Stay alert on the road and search the scene constantly. Avoid a fixed stare or focusing on an object for too long. Stay alert for changes in the highway and potentially dangerous conditions. In urban areas be aware of pedestrians, cyclists and scooters.


4. Leave an escape route

Make sure you have room between you and other vehicles and never let yourself get boxed in. Keep a safe distance of at least 4-6 seconds between vehicles and anticipate the choices of others on the road.


5. Be seen and be safe

Position your vehicle so others can see you. Signal your intentions to others and, where possible, try to make eye contact with other drivers.

In addition:

  • Some motorways have special chevron markings in the centre of the traffic lanes. These are spaced 40 metres apart; keeping two marks between you and the vehicle in front will provide a safe driving distance.

  • In slow-moving (less than 20mph/32kph) stationary or stop-start traffic leave a gap so you can see the rear tyres and a small amount of road surface between you and the vehicle in front.
  • Increase the distances between vehicles when visibility is reduced or when there are road surface conditions that may affect your stopping distance. Don’t use fog lamps unless road conditions dictate that you can do so.
  • Don’t try to beat the timetable – you’re likely to get stressed and irritable.
  • Never use your vehicle to “bully” or intimidate other road users.

Image credit: Andy Smith (Selwyns Manchester)

8. Mobile phones, Bluetooth headsets & more

Mobile phones, Bluetooth headsets, smartwatches and portable audio/visual systems


National Express’s minimum policy on the use of these devices is as follows:

  • Using hand-held mobile phones is strictly prohibited at all times whilst driving and could lead to suspension or removal from the National Express network. The only exception to this is a genuine emergency where a driver needs to call 999 or 112 and it would be unsafe to stop the vehicle to do so.
  • Personal mobile phones must not be used when driving and should be kept in your bag.
  • Wearing Bluetooth or wired mobile phone earpieces is prohibited.
  • Wearing headphones of any description is also prohibited while driving.
  • Drivers are not allowed to use personal radios, MP3 players or similar devices while driving.
  • Reading or sending text messages or using other communications devices is prohibited at all times while you’re in control of a vehicle.
  • Reading or sending messages or using a smartwatch as a phone is not permitted.
  • Manipulating a personal device configured as a SatNav while driving is not allowed.
  • Use of company-supplied ‘hands-free’ mobile phones in coaches must be restricted to operational reasons only. You must remain in full control of the vehicle at all times. Where incoming calls are received, only answer if it’s safe to do so. Keep conversations as brief as possible and remember that customers will be able to hear those conversations.
  • Mobile phones and/or other personal electronic devices must not be charged on the vehicle, while in transit or by using onboard dashboard power inputs.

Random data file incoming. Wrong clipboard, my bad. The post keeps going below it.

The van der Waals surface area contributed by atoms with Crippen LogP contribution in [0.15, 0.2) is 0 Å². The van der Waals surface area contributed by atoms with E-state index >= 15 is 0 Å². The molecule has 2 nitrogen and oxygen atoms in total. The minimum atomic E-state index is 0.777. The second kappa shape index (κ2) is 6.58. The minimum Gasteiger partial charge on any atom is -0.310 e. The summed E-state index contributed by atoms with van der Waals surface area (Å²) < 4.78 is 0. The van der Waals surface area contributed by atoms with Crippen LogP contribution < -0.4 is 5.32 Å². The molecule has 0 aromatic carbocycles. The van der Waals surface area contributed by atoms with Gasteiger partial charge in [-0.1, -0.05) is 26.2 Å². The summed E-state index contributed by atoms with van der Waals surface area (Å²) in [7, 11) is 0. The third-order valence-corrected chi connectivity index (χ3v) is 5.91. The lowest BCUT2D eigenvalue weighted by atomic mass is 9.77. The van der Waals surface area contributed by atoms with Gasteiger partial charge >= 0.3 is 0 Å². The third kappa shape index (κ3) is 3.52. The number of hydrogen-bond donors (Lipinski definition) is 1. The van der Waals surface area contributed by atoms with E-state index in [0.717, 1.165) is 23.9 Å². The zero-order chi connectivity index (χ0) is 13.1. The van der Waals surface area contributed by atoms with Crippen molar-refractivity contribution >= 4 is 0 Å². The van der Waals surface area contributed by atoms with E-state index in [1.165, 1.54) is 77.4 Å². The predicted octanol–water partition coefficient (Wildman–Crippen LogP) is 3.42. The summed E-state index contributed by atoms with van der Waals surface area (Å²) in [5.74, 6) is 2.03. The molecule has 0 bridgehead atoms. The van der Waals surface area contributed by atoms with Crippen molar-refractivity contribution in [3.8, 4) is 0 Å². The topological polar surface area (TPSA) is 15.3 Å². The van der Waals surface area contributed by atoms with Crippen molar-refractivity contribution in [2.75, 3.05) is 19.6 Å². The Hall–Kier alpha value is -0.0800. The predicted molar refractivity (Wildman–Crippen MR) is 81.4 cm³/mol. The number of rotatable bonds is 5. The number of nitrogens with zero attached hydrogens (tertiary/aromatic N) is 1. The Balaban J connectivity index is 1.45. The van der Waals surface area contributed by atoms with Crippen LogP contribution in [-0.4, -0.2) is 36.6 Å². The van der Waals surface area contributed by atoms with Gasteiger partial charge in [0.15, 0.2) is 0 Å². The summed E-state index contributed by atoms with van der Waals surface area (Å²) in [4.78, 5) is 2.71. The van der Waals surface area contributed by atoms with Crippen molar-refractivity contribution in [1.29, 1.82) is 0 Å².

Satellite navigation devices

If, for any reason, you use a satellite navigation device (built-in or portable):

  • Make sure it’s fitted where it won’t affect your view of the road and other road users.
  • Make any inputs, destination or any other adjustments before you drive.
  • Put any portable devices away when you leave the vehicle.
  • Set it up correctly for the vehicle dimensions of the coach if you are using a personal device.
  • Always consult NCC if you are not sure of a route.


9. Wearing seatbelts

  • Wear the seatbelt where one is fitted, it is a legal requirement. Driving without a seatbelt is a company disciplinary offence.
  • Make sure that anyone (including co-drivers) occupying a courier seat wears a seat belt while the vehicle is in motion.
  • Make sure (if applicable) your line manager has a copy of any seat belt-wearing exemption certificate and that a copy is put on your HR personal file.
  • Carry the original seat belt exemption certificate (if applicable) with you at all times while driving or travelling on National Express vehicles.
  • During your announcement, advise customers that they must wear their seatbelts. Please encourage customers to wear their seatbelt as far as reasonably practicable.
  • While it is the customer’s responsibility to wear the seatbelt provided, please make every effort to ensure that those customers seated in the front rows (near side and off side) wear their seatbelt. In an accident, they are at increased risk if they are unbelted.
  • Be sure that wheelchair users have a seat belt extension provided. Never use National Express issued seat belt extensions for yourself; they are for wheelchair users only.
  • Courier seats should never be used for carrying customers.
  • Don’t allow customers to stand or allow more customers onboard the vehicle than is permitted.


10. Speed (driving too fast)